SpaceX Starship: Elon Musk envisions musical performances in zero gravity

The rocket could power out-of-this-world concertos.

Forget violin concertos in G major – the performances of the future could take place in zero-G.

Elon Musk, whose firm SpaceX is building a rocket that could transport up to 100 people in space at once, has a vision for future space activities. On Wednesday, the CEO shared an image with his 31 million Twitter followers envisioning a musical performance in a ship above the Earth.

"Starship Concerto in Zero G," Musk wrote alongside the image, referring to the name of the stainless steel rocket currently in the prototype phase. It wouldn't be the first musical performance in space – Chris Hadfield famously covered David Bowie's "Space Oddity" on board the International Space Station – but the Starship could represent an opportunity for more artists than ever to be inspired by the amidst the stars.

The Starship has formed a key aspect of SpaceX's biggest future plans. The ship is designed for full reusability, enabling more ambitious flights like sending humans to Mars. It also runs on liquid oxygen and methane, resources that can be harvested on other planets, enabling the Starship to explore out further into the solar system and develop a planet-hopping network on the way. Musk has previously stated his ambition to establish a city on Mars by 2050.

With Musk's latest post, it goes some way toward indicating what people might do in space.

Musk's Twitter post.

Elon Musk/Twitter

It's not the first time Musk has shown off the vision of life on board Starship. The image made an appearance during the pre-presentation slideshow at SpaceX's September 2018 event, where Musk announced that Japanese billionaire Yusaku Maezawa would take a trip around the moon with Starship (then known as "BFR") in 2023.

The mission could offer further insight into how people may entertain themselves on board Starship. Maezawa plans to take six to eight artists with him on the trip, as part of a "Dear Moon" project where they would be encouraged to create works around their experiences. Maezawa cited photographers, painters, musicians, architects, film directors, and fashion designers as examples of those he would like to take on his tour.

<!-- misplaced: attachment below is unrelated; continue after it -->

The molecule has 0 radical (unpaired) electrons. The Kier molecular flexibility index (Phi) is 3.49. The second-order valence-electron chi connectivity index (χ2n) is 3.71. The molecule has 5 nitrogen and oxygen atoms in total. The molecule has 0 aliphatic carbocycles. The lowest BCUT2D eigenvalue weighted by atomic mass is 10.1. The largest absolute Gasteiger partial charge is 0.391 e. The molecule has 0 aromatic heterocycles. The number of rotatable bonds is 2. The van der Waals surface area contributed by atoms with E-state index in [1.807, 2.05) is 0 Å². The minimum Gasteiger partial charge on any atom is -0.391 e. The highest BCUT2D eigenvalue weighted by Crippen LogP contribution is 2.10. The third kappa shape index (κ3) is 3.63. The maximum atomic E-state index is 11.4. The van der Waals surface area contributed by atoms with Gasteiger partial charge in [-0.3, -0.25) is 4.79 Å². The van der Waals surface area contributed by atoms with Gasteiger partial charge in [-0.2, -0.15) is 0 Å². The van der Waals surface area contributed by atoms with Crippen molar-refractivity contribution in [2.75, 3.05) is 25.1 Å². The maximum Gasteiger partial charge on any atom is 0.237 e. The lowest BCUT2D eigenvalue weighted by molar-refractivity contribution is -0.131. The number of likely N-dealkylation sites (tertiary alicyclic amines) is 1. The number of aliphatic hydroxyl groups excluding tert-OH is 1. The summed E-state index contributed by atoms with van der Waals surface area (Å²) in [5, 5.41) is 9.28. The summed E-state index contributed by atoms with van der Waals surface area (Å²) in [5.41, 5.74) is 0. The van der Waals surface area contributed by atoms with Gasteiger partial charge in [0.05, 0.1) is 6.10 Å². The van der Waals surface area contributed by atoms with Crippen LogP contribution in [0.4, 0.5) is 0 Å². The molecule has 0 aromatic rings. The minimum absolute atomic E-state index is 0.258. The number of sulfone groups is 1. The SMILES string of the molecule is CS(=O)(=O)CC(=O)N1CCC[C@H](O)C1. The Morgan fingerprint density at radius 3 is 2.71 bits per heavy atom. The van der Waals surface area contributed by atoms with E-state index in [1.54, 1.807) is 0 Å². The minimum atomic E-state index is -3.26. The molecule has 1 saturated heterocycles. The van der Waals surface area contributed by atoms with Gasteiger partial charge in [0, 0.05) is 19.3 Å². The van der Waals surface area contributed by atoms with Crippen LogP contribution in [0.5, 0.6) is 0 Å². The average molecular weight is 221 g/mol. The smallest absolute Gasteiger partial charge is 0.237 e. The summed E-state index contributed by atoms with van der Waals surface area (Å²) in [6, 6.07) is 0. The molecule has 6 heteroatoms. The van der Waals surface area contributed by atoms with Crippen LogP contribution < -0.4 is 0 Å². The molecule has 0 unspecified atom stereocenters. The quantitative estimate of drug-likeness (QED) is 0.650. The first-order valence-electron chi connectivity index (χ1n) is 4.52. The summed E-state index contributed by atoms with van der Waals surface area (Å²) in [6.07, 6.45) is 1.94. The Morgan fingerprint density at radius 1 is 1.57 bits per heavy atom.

Those passengers would have plenty of room to stretch out and get creative. The Starship is expected to offer 100 cubic meters of pressurized cabin space, similar to an Airbus A380 or the International Space Station. Musk noted at a September 2019 event that, thanks to zero gravity, space could be used much more efficiently as users would be able to take advantage of every corner of a room.

SpaceX's design for a Mars city.


From there, SpaceX's future passengers could branch out in all manner of directions. The company has stated its goals to build a base on the moon and a city on Mars.

Although the first few years in both places would be likely dedicated to establishing basic life support systems, future expansion could support all manner of activities. Musk has declared that Mars would need all sorts of businesses, from pizzerias to iron foundries. That means a diverse collection of talents making their way to the red planet, establishing these initial outlets. As experts predict Mars could one day form its own identities, divorced from Earth ones, this could represent an opportunity to expand Martian creative output further and capture the lived experience in the new city.

Musk isn't alone in calling for creativity in space. Jeff Bezos, whose Blue Origin firm is looking to develop a series of floating cities around the Earth, has called for more space to one day support up to one trillion humans on and around the Earth. These cities, he claimed, could support "a thousand Mozarts, or a thousand Einsteins."

Perhaps the great concertos of the future won't have been written on Earth after all.

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